Public owners, such as state agencies, cities and counties, and school districts, are considering the advantages of energy efficiency projects. The advantages include goodwill in the community, environmental benefits, and utility cost savings. Such projects can involve an array of legal, engineering, technical, and financial issues. This article addresses a number of considerations that, if not addressed early on, can bring unwanted surprises.
The development of energy efficiency projects involves a number of issues, including:
- Authority: Public owners typically have limited authority. Constitutional and statutory provisions should be reviewed to determine whether the public owner has authority to implement energy efficiency projects. Typically statutes impose competitive bidding rules or similar requirements on public construction projects. Where public works statutes apply, a public owner’s non-compliance can ruin a project and impose substantial liability on both the public owner and its contractor.
- Financing: One aspect of limited authority typically includes the limited ability to enter into debt or other financing transactions. Applicable law should be reviewed to determine whether the public owner has the authority and ability to finance energy efficiency projects. Consideration should also be given to bond financing and various incentives for bond investors, which may ultimately reduce financing costs for public owners. In addition, contractors — such as energy service companies — may provide some financing flexibility, including shared-savings contracts and lease-purchase agreements.
- Technical: The success of energy efficiency projects are heavily dependent on engineering and technical guidance. Public owners should consider whether they have the in-house capability to review the project with the required technical expertise, or whether an outside engineering firm should be hired. Contracts with such firms must require the highest duty and loyalty to the public owner.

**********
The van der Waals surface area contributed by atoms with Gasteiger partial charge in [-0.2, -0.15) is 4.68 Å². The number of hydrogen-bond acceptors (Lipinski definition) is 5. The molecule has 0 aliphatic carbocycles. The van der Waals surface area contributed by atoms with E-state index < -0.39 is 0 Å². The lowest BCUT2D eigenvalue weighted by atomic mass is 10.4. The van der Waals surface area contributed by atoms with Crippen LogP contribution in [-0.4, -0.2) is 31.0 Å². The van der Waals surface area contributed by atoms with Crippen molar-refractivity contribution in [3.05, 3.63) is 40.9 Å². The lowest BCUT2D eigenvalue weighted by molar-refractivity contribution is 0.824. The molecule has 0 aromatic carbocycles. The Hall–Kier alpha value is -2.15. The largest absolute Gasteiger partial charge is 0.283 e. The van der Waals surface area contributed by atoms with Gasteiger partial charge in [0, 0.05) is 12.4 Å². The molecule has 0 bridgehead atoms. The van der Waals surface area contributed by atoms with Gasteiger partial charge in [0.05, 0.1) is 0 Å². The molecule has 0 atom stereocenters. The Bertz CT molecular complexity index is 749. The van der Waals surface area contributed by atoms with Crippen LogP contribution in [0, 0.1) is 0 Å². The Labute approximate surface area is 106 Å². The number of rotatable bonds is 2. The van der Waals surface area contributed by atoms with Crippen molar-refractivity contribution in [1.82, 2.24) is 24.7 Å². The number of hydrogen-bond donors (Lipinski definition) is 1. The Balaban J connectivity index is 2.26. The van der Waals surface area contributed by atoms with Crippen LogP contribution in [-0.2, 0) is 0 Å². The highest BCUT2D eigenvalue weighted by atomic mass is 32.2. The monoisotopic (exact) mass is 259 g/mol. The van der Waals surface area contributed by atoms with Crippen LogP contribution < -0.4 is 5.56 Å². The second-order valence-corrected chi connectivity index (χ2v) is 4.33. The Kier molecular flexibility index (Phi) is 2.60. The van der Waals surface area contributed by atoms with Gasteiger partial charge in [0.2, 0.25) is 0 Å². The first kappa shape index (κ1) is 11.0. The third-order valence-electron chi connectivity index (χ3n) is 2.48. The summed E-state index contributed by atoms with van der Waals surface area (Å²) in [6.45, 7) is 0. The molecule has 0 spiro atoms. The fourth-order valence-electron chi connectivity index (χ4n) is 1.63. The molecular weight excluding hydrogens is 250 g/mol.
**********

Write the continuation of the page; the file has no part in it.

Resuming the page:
- Construction: Energy efficiency projects are, at their core, construction projects. Construction and procurement laws generally apply to public owner construction projects. Some states have implemented statutes that specifically address the energy efficiency projects. Public owners should consult counsel to draft and review energy efficiency contracts to minimize construction risks, such as material and equipment price escalation, defective work, delays, and claims.
- Verification: To demonstrate and document the benefits arising from an energy efficiency project, public owners should consider measurement and verification techniques. M&V is the process by which energy savings are verified. In some instances, the M&V process can affect the compensation due to contractors or energy service companies. In any event, the public may have an interest in knowing the benefits derived from these projects.
- Power Sales: If an energy efficiency project will result in the sale of energy, state and federal law should be reviewed to determine whether such energy sales are permitted and, if so, under what types of arrangements.
- Continuing Service and Maintenance: Energy efficiency projects may involve maintenance or other continuing services. Public owners often overlook this aspect of the project, but it can be critical to the ultimate success of the project. Accordingly, public owners should structure contractual arrangements with contractors to keep them vested in the continuing success of the project. Various contract provisions can accomplish this objective.
The Department of Energy’s Energy Efficiency and Renewable Energy Division has previously provided technical assistance to public and private organizations in the development of energy efficiency projects. It recently issued a report on the strategies for financing solar projects on school property. The full report can be found here.
AHC attorney David R. Cook, along with attorney George C. Reid, recently spoke to local government attorneys about considerations in developing energy savings performance contracts. Additionally, AHC’s attorneys David R. Cook Jr. and Roland F. Hall spoke at the World Energy Engineering Congress in October 2011 on the topic of financing energy efficiency projects. They discussed the advantages of energy efficiency projects, various ways to finance them, and both financial and technical assistance available for public and private owners. They have been asked to present on a similar topic at next year’s Globalcon Energy Engineering Conference in New Jersey. David and Roland are members of the firm’s Energy Project Development practice group and are available to present in-house seminars on this subject.
For questions about the DOE report, or to inquire about other considerations involved in the development of energy efficiency projects by public owners, feel free to contact AHC’s Energy Project Development practice group at [email protected].